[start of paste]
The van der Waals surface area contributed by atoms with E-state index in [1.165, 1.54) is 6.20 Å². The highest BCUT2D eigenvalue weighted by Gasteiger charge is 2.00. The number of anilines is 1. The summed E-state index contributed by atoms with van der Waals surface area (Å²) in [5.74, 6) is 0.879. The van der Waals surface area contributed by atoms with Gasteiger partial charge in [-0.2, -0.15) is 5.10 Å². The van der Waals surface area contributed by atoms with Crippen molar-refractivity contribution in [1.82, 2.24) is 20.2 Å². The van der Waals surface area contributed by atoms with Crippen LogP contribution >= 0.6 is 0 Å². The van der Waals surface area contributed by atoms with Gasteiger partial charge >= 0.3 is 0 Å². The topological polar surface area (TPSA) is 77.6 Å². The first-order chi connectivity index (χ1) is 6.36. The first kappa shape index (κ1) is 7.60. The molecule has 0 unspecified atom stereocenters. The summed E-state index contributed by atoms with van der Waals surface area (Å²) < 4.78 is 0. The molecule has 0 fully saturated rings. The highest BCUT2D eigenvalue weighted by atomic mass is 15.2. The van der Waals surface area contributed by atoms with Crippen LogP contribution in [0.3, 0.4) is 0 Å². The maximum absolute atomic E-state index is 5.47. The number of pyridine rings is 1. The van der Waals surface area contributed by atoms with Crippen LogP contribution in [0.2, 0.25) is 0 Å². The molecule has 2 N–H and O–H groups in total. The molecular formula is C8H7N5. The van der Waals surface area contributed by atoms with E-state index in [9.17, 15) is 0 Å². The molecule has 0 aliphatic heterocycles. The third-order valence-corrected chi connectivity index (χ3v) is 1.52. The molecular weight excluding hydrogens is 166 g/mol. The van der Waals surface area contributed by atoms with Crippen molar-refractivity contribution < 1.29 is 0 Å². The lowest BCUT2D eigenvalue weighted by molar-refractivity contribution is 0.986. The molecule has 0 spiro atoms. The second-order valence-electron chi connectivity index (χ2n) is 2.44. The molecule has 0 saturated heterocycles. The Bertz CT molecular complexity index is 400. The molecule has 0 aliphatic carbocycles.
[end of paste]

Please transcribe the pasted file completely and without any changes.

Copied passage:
The van der Waals surface area contributed by atoms with E-state index in [1.165, 1.54) is 6.20 Å². The highest BCUT2D eigenvalue weighted by Gasteiger charge is 2.00. The number of anilines is 1. The summed E-state index contributed by atoms with van der Waals surface area (Å²) in [5.74, 6) is 0.879. The van der Waals surface area contributed by atoms with Gasteiger partial charge in [-0.2, -0.15) is 5.10 Å². The van der Waals surface area contributed by atoms with Crippen molar-refractivity contribution in [1.82, 2.24) is 20.2 Å². The van der Waals surface area contributed by atoms with Crippen LogP contribution >= 0.6 is 0 Å². The van der Waals surface area contributed by atoms with Gasteiger partial charge >= 0.3 is 0 Å². The topological polar surface area (TPSA) is 77.6 Å². The first-order chi connectivity index (χ1) is 6.36. The first kappa shape index (κ1) is 7.60. The molecule has 0 unspecified atom stereocenters. The summed E-state index contributed by atoms with van der Waals surface area (Å²) < 4.78 is 0. The molecule has 0 fully saturated rings. The highest BCUT2D eigenvalue weighted by atomic mass is 15.2. The van der Waals surface area contributed by atoms with Crippen LogP contribution in [0.3, 0.4) is 0 Å². The maximum absolute atomic E-state index is 5.47. The number of pyridine rings is 1. The van der Waals surface area contributed by atoms with Crippen LogP contribution in [0.2, 0.25) is 0 Å². The molecule has 2 N–H and O–H groups in total. The molecular formula is C8H7N5. The van der Waals surface area contributed by atoms with E-state index in [9.17, 15) is 0 Å². The molecule has 0 aliphatic heterocycles. The third-order valence-corrected chi connectivity index (χ3v) is 1.52. The molecular weight excluding hydrogens is 166 g/mol. The van der Waals surface area contributed by atoms with Crippen molar-refractivity contribution < 1.29 is 0 Å². The lowest BCUT2D eigenvalue weighted by molar-refractivity contribution is 0.986. The molecule has 0 spiro atoms. The second-order valence-electron chi connectivity index (χ2n) is 2.44. The molecule has 0 saturated heterocycles. The Bertz CT molecular complexity index is 400. The molecule has 0 aliphatic carbocycles.